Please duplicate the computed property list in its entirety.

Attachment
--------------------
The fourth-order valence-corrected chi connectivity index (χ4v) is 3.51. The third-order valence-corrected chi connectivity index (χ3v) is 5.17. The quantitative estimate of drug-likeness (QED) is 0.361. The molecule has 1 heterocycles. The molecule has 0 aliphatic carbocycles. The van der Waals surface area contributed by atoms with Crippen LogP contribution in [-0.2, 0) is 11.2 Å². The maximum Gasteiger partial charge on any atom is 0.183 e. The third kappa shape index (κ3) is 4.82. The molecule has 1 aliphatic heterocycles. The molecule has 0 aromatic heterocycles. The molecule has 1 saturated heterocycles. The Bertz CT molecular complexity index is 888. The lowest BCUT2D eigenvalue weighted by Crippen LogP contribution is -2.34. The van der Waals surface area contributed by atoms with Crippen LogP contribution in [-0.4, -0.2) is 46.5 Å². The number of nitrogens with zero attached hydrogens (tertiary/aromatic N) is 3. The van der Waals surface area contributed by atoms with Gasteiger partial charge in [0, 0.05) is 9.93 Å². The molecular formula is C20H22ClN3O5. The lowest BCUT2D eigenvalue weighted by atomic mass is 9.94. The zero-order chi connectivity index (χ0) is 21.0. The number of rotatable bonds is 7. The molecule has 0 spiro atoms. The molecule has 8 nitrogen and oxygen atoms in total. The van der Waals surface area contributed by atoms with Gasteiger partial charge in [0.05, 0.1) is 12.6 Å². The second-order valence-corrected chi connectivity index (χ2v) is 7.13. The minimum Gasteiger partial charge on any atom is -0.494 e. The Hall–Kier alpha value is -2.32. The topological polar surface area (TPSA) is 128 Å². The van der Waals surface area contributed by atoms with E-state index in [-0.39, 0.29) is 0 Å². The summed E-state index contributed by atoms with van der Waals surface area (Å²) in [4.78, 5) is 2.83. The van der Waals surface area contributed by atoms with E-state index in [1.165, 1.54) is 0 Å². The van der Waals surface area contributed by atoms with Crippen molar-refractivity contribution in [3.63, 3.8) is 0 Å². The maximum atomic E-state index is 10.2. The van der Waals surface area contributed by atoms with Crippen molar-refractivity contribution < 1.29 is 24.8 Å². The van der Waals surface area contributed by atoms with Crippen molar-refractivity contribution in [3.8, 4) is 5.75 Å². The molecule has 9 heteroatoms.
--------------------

The fourth-order valence-corrected chi connectivity index (χ4v) is 3.51. The third-order valence-corrected chi connectivity index (χ3v) is 5.17. The quantitative estimate of drug-likeness (QED) is 0.361. The molecule has 1 heterocycles. The molecule has 0 aliphatic carbocycles. The van der Waals surface area contributed by atoms with Crippen LogP contribution in [-0.2, 0) is 11.2 Å². The maximum Gasteiger partial charge on any atom is 0.183 e. The third kappa shape index (κ3) is 4.82. The molecule has 1 aliphatic heterocycles. The molecule has 0 aromatic heterocycles. The molecule has 1 saturated heterocycles. The Bertz CT molecular complexity index is 888. The lowest BCUT2D eigenvalue weighted by Crippen LogP contribution is -2.34. The van der Waals surface area contributed by atoms with Crippen LogP contribution in [-0.4, -0.2) is 46.5 Å². The number of nitrogens with zero attached hydrogens (tertiary/aromatic N) is 3. The van der Waals surface area contributed by atoms with Gasteiger partial charge in [0, 0.05) is 9.93 Å². The molecular formula is C20H22ClN3O5. The lowest BCUT2D eigenvalue weighted by atomic mass is 9.94. The zero-order chi connectivity index (χ0) is 21.0. The number of rotatable bonds is 7. The molecule has 0 spiro atoms. The molecule has 8 nitrogen and oxygen atoms in total. The van der Waals surface area contributed by atoms with Gasteiger partial charge in [0.05, 0.1) is 12.6 Å². The second-order valence-corrected chi connectivity index (χ2v) is 7.13. The minimum Gasteiger partial charge on any atom is -0.494 e. The Hall–Kier alpha value is -2.32. The topological polar surface area (TPSA) is 128 Å². The van der Waals surface area contributed by atoms with E-state index in [-0.39, 0.29) is 0 Å². The summed E-state index contributed by atoms with van der Waals surface area (Å²) in [4.78, 5) is 2.83. The van der Waals surface area contributed by atoms with E-state index in [1.165, 1.54) is 0 Å². The van der Waals surface area contributed by atoms with Crippen molar-refractivity contribution in [3.63, 3.8) is 0 Å². The maximum atomic E-state index is 10.2. The van der Waals surface area contributed by atoms with Crippen molar-refractivity contribution < 1.29 is 24.8 Å². The van der Waals surface area contributed by atoms with Crippen molar-refractivity contribution in [3.8, 4) is 5.75 Å². The molecule has 9 heteroatoms.